Radiologists: They specialize in diagnosing disease through the use of imaging tests.
Other health care professionals that are members of a cancer care team may include:
There are a number of risk factors for stomach cancer. However, individuals might not develop this cancer even if they have a certain risk factor. Also, some individuals might have few or no risks but still, get stomach cancer.⁷
Stomach cancer risk factors include:
There's a higher risk of stomach cancer in people over 50. Most individuals with gastric cancer receive a diagnosis while they're in their late 60s to 80s.
Men have a higher risk than women of stomach cancer.
People have two times the risk of stomach cancer if they smoke.
Those with a family history of gastric cancer are at a higher risk. Anyone who has a history of gastric cancer in a first-degree relative (children, parents, siblings) will have an increased risk of this cancer.
Race and ethnicity
Gastric cancer in the U.S. is more common in African Americans, Hispanic Americans, Asian/Pacific Islanders, and Native Americans.
You may be at an increased risk of stomach cancer if you consume a diet rich in salted fish, smoked foods, and pickled vegetables. Cancer-causing substances like nitrites and nitrates are found in cured meats. A diet rich in fresh vegetables and fruits might lower your stomach cancer risk.
Helicobacter Pylori Infection
This bacteria, also referred to as H. pylori, can be a significant risk factor for stomach cancer. It's typically linked to cancer in the distal or lower part of the stomach.
Post stomach surgery
Post-surgery can increase your risk of gastric cancer. It may be due to less acid production that leads to multiplying nitrite-producing bacteria in the stomach. Stomach cancer can also be caused by bile reflux, which happens when bile is pushed up or held in the stomach following surgery.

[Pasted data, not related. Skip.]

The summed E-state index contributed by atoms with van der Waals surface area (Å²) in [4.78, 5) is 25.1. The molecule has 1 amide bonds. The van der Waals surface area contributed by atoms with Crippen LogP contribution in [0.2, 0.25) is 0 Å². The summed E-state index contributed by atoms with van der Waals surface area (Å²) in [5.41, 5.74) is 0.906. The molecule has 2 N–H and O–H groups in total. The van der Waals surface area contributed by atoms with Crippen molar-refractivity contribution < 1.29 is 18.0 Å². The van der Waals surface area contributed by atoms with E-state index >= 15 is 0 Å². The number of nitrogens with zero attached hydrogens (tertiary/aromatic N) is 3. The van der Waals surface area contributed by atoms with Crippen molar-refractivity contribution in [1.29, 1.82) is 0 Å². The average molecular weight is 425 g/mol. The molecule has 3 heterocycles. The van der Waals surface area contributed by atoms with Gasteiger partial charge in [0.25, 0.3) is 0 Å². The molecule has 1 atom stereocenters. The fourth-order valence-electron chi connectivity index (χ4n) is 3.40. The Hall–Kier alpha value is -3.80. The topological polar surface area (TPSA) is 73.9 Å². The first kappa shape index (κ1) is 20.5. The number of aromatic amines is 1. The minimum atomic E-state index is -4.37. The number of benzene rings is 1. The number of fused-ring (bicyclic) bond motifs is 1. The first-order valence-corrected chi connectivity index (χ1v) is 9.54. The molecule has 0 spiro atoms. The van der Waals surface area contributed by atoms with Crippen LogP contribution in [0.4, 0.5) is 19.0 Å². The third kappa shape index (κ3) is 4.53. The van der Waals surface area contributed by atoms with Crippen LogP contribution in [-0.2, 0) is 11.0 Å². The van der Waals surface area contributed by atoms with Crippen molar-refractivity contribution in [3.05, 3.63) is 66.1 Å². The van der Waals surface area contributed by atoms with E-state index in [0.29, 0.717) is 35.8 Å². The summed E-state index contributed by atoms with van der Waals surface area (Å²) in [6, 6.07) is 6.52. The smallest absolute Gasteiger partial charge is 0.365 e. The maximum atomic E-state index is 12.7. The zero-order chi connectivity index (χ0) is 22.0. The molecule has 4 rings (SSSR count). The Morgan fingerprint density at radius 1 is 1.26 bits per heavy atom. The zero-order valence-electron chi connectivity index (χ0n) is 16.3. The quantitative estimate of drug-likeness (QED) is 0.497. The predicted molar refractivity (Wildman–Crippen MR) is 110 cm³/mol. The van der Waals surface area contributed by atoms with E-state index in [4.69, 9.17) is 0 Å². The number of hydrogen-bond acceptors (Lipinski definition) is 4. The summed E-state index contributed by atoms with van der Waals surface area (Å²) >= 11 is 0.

Your risk for stomach cancer increases if you have mucosa-associated lymphoid tissue (MALT) lymphoma.
Being obese or overweight
Excess weight might increase your stomach cancer risk, particularly in the upper part (cardia) of your stomach.
This is a form of anemia caused by the stomach's failure to make a special protein, called intrinsic factor (IF), that binds vitamin B12 so that it can be absorbed in the intestines.
This genetic disorder increases your risk of some cancers, including gastric cancer.
Type A blood group
Individuals with type A blood have a higher risk of developing stomach cancer.
Individuals who work in the metal, coal, and rubber industries might have a higher risk of stomach cancer.
There's no way of preventing this cancer. However, you can help decrease your risk by limiting how much alcohol you drink, not smoking, eating a diet rich in fresh vegetables and fruits, and maintaining a healthy weight.
If your doctor thinks you may have stomach cancer, they'll perform a comprehensive physical exam and review your medical history. They'll also request stool and blood samples which provide them with many essential details and help guide the clinical decision.
They may request imaging tests like:
Magnetic Resonance Imaging (MRI)